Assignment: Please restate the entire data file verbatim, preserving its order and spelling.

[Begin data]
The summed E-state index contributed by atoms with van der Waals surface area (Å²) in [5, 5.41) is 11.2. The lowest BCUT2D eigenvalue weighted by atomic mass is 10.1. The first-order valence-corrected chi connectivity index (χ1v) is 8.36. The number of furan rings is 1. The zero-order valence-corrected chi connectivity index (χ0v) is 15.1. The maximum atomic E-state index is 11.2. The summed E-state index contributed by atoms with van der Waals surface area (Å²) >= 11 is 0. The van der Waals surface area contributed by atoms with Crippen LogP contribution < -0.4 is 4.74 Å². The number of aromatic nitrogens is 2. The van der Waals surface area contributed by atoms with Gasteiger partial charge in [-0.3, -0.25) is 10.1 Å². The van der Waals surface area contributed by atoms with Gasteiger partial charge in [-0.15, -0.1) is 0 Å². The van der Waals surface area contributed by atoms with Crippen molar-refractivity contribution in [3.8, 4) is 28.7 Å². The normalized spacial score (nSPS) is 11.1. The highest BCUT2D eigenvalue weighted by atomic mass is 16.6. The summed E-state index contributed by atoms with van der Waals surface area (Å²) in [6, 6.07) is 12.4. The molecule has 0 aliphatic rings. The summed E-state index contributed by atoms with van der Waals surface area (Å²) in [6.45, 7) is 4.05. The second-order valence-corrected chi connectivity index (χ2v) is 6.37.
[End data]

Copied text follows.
The summed E-state index contributed by atoms with van der Waals surface area (Å²) in [5, 5.41) is 11.2. The lowest BCUT2D eigenvalue weighted by atomic mass is 10.1. The first-order valence-corrected chi connectivity index (χ1v) is 8.36. The number of furan rings is 1. The zero-order valence-corrected chi connectivity index (χ0v) is 15.1. The maximum atomic E-state index is 11.2. The summed E-state index contributed by atoms with van der Waals surface area (Å²) >= 11 is 0. The van der Waals surface area contributed by atoms with Crippen LogP contribution < -0.4 is 4.74 Å². The number of aromatic nitrogens is 2. The van der Waals surface area contributed by atoms with Gasteiger partial charge in [-0.3, -0.25) is 10.1 Å². The van der Waals surface area contributed by atoms with Gasteiger partial charge in [-0.15, -0.1) is 0 Å². The van der Waals surface area contributed by atoms with Crippen molar-refractivity contribution in [3.8, 4) is 28.7 Å². The normalized spacial score (nSPS) is 11.1. The highest BCUT2D eigenvalue weighted by atomic mass is 16.6. The summed E-state index contributed by atoms with van der Waals surface area (Å²) in [6, 6.07) is 12.4. The molecule has 0 aliphatic rings. The summed E-state index contributed by atoms with van der Waals surface area (Å²) in [6.45, 7) is 4.05. The second-order valence-corrected chi connectivity index (χ2v) is 6.37.